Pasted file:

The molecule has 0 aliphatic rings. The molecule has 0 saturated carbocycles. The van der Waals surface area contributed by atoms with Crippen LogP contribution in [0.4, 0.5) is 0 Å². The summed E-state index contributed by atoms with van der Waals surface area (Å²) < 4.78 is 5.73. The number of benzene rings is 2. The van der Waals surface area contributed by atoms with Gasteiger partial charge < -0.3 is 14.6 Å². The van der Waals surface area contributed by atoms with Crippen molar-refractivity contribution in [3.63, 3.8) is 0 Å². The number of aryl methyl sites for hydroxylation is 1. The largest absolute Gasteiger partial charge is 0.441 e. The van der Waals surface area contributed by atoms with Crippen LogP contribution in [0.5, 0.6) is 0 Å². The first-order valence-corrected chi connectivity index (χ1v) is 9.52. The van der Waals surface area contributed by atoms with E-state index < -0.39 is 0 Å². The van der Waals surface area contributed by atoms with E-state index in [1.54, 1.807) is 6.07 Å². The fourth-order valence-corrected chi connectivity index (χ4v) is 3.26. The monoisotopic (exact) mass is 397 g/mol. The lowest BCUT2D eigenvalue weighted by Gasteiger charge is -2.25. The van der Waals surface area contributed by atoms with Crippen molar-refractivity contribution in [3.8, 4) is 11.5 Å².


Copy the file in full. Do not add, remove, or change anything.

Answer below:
The molecule has 0 aliphatic rings. The molecule has 0 saturated carbocycles. The van der Waals surface area contributed by atoms with Crippen LogP contribution in [0.4, 0.5) is 0 Å². The summed E-state index contributed by atoms with van der Waals surface area (Å²) < 4.78 is 5.73. The number of benzene rings is 2. The van der Waals surface area contributed by atoms with Gasteiger partial charge < -0.3 is 14.6 Å². The van der Waals surface area contributed by atoms with Crippen molar-refractivity contribution in [3.63, 3.8) is 0 Å². The number of aryl methyl sites for hydroxylation is 1. The largest absolute Gasteiger partial charge is 0.441 e. The van der Waals surface area contributed by atoms with Crippen LogP contribution in [0.5, 0.6) is 0 Å². The first-order valence-corrected chi connectivity index (χ1v) is 9.52. The van der Waals surface area contributed by atoms with E-state index < -0.39 is 0 Å². The van der Waals surface area contributed by atoms with E-state index in [1.54, 1.807) is 6.07 Å². The fourth-order valence-corrected chi connectivity index (χ4v) is 3.26. The monoisotopic (exact) mass is 397 g/mol. The lowest BCUT2D eigenvalue weighted by Gasteiger charge is -2.25. The van der Waals surface area contributed by atoms with Crippen molar-refractivity contribution in [3.8, 4) is 11.5 Å².